The black money economy
Money made through illegal or unauthorized transactions, or “black money,” fosters corruption.
A lot has been written about black money and its negative effects on the Indian economy, as well as society, in last several decades. Efforts were made to bring back money stashed in Swiss accounts, and laws were introduced against money laundering and Benami transactions. Yet a significant part of the Indian economy still operates with cash that is not accounted for.
Those with unaccounted money are more powerful in the system. They can buy favours, influence decisions, and get away from the law of the land after committing a crime or breaking the law — all without leaving behind any trail to indicate how money changed hands. Virtuous, law-abiding citizens who pay appropriate taxes on their income can appear comparatively powerless before the unholy nexus of black money, criminals, and politics.
The creation of black money has been made easier by India’s multi-layered indirect tax laws. There is no effective mechanism to track unreported income, as each set of tax laws — excise, VAT, Service Tax, and so on — are administered by different authorities who do not communicate with one another about the extent of unreported transactions.
GST Fiscal Reform vs. black money
Imagine a system where every rupee in a transaction, whether earned through the sale of goods or provision of a service, is tracked from the initial generation of the resource to the last stage of consumption.
Imagine an IT-enabled system, capable of connecting and reconciling with multiple administrative databases, such as imports, exports, RBI, banks and income tax, all at the click of a button.
This is precisely what a well-implemented Goods and Services Tax (GST) system will attempt to deliver to Indian citizens. The proposed GST system would tax each supply of goods and services at their source of origin, and then again at every stage of the supply chain. The registered reseller or user will be able to claim the full credit of taxes paid on earlier stages, as long as the product or service is used for further sale or used in manufacturing of goods or provision of service. These GST tax credits can be used to pay the GST liability arising out of further supply.
Money laundering might cost you tax credit
It is mandatory for businesses to register to pay GST when they cross a threshold limit of rupees (10 lakhs). Once this threshold is passed, the business will have to upload all transaction invoices to the GST portal. Once the seller uploads details of the organisation’s sales to another buyer who is registered, the system automatically generates a purchase register for the buyer and a tax credit is generated for the purchaser. This linking continues until the goods or services are bought by a consumer, who is the last link in the supply chain.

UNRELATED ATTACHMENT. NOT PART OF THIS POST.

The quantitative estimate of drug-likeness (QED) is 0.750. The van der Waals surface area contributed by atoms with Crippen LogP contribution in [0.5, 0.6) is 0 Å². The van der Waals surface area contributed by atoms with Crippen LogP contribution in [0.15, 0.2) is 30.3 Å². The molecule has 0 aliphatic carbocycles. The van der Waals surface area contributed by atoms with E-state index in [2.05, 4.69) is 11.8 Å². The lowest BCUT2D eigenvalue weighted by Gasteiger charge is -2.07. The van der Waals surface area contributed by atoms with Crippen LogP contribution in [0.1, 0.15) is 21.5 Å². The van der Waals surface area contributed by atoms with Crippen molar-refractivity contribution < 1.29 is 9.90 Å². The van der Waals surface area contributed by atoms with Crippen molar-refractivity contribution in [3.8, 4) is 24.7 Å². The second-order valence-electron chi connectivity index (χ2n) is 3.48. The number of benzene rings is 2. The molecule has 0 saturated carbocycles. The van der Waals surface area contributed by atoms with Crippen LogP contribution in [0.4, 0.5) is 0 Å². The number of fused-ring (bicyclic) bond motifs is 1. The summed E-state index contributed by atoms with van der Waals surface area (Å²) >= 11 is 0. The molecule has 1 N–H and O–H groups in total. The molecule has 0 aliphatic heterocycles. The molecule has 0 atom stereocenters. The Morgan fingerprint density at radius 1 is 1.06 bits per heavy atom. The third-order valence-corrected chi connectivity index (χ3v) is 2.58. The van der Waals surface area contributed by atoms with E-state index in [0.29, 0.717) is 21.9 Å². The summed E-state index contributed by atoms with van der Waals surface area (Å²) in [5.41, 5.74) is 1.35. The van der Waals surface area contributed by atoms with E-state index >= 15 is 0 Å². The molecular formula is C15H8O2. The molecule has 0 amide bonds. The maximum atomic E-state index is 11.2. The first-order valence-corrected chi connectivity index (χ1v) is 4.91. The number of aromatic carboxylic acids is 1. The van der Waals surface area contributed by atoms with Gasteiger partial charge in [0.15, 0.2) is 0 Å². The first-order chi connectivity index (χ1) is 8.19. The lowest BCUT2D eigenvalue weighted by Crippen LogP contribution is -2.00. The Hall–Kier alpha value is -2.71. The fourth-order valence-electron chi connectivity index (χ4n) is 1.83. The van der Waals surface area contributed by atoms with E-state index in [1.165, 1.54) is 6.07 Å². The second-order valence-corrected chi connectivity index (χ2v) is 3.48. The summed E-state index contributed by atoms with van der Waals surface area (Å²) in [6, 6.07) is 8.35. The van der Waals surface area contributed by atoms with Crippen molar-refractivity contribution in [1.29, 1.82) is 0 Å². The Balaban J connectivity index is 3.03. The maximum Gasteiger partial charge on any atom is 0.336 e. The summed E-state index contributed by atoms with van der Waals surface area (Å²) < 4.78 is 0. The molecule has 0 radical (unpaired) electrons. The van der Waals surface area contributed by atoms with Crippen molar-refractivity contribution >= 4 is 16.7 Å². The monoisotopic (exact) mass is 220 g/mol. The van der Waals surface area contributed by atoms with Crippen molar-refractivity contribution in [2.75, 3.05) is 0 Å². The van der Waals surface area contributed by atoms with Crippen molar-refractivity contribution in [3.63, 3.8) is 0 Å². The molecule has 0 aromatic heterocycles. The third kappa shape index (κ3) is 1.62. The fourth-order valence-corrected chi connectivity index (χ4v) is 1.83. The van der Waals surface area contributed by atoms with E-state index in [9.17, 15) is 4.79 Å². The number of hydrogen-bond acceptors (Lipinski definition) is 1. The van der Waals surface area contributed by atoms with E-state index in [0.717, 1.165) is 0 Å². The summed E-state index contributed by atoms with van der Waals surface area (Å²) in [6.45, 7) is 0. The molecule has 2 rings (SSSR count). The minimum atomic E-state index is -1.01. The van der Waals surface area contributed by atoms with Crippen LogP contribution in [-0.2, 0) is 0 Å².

If a vendor fails to upload his or her sales, it would be at the cost of the buyer losing the tax credit. Therefore, buyers will stop buying from a vendor who does not declare his or her sales.
In a nutshell, the system drives the tax evader out of business, as no one will be willing to do business with him or her. GST strikes at the root of where black money is generated.
Welcome changes for Indian society
GST promises a society where bribes will be discouraged as the system tracks the money trail. If implemented according to plan, policies and law will no longer be able to be twisted with the use of black money. If this is what the future holds for the GST regime, no individual or organisation will receive differential treatment.
GST, then, is more than just a fiscal reform. In reality, the implementation of GST is the beginning of a new era — one in which corruption will gradually subside and the common man will regain his rights to equality and justice. The GST is truly the anti-black money law, and the biggest social reform that the country has ever seen since declaring independence.
To learn more about how Avalara can help you with GST automation, contact us through https://www.avalara.com/contact-us/
This blog is contributed by CA Harshad Shinde.